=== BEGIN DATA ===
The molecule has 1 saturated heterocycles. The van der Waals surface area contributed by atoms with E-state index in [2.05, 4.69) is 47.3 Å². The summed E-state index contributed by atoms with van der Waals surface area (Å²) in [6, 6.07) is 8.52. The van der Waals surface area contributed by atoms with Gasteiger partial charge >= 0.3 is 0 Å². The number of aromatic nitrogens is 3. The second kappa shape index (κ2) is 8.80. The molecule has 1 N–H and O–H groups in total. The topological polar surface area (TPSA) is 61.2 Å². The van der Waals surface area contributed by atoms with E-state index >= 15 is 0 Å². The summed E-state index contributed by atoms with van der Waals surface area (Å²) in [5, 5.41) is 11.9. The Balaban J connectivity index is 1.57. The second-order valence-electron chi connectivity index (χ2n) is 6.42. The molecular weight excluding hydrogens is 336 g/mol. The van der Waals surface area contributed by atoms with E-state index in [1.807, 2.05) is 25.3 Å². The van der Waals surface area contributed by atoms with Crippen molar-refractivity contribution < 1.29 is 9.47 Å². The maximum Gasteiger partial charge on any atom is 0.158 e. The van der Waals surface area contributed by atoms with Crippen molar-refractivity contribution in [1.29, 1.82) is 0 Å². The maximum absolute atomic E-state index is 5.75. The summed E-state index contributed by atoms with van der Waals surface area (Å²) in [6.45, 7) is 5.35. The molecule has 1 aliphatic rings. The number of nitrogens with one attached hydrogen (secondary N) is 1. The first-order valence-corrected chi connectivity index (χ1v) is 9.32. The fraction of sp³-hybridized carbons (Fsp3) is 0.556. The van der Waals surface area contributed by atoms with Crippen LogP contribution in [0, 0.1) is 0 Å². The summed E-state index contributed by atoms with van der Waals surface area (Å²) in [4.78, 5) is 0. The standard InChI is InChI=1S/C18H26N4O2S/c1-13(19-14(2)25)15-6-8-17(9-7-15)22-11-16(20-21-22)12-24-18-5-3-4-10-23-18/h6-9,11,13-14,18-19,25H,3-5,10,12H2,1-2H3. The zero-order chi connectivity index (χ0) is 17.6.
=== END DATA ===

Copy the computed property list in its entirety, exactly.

The molecule has 1 saturated heterocycles. The van der Waals surface area contributed by atoms with E-state index in [2.05, 4.69) is 47.3 Å². The summed E-state index contributed by atoms with van der Waals surface area (Å²) in [6, 6.07) is 8.52. The van der Waals surface area contributed by atoms with Gasteiger partial charge >= 0.3 is 0 Å². The number of aromatic nitrogens is 3. The second kappa shape index (κ2) is 8.80. The molecule has 1 N–H and O–H groups in total. The topological polar surface area (TPSA) is 61.2 Å². The van der Waals surface area contributed by atoms with E-state index >= 15 is 0 Å². The summed E-state index contributed by atoms with van der Waals surface area (Å²) in [5, 5.41) is 11.9. The Balaban J connectivity index is 1.57. The second-order valence-electron chi connectivity index (χ2n) is 6.42. The molecular weight excluding hydrogens is 336 g/mol. The van der Waals surface area contributed by atoms with E-state index in [1.807, 2.05) is 25.3 Å². The van der Waals surface area contributed by atoms with Crippen molar-refractivity contribution < 1.29 is 9.47 Å². The maximum Gasteiger partial charge on any atom is 0.158 e. The van der Waals surface area contributed by atoms with Crippen molar-refractivity contribution in [1.29, 1.82) is 0 Å². The maximum absolute atomic E-state index is 5.75. The summed E-state index contributed by atoms with van der Waals surface area (Å²) in [6.45, 7) is 5.35. The molecule has 1 aliphatic rings. The number of nitrogens with one attached hydrogen (secondary N) is 1. The first-order valence-corrected chi connectivity index (χ1v) is 9.32. The fraction of sp³-hybridized carbons (Fsp3) is 0.556. The van der Waals surface area contributed by atoms with Crippen LogP contribution in [0, 0.1) is 0 Å². The summed E-state index contributed by atoms with van der Waals surface area (Å²) in [4.78, 5) is 0. The standard InChI is InChI=1S/C18H26N4O2S/c1-13(19-14(2)25)15-6-8-17(9-7-15)22-11-16(20-21-22)12-24-18-5-3-4-10-23-18/h6-9,11,13-14,18-19,25H,3-5,10,12H2,1-2H3. The zero-order chi connectivity index (χ0) is 17.6.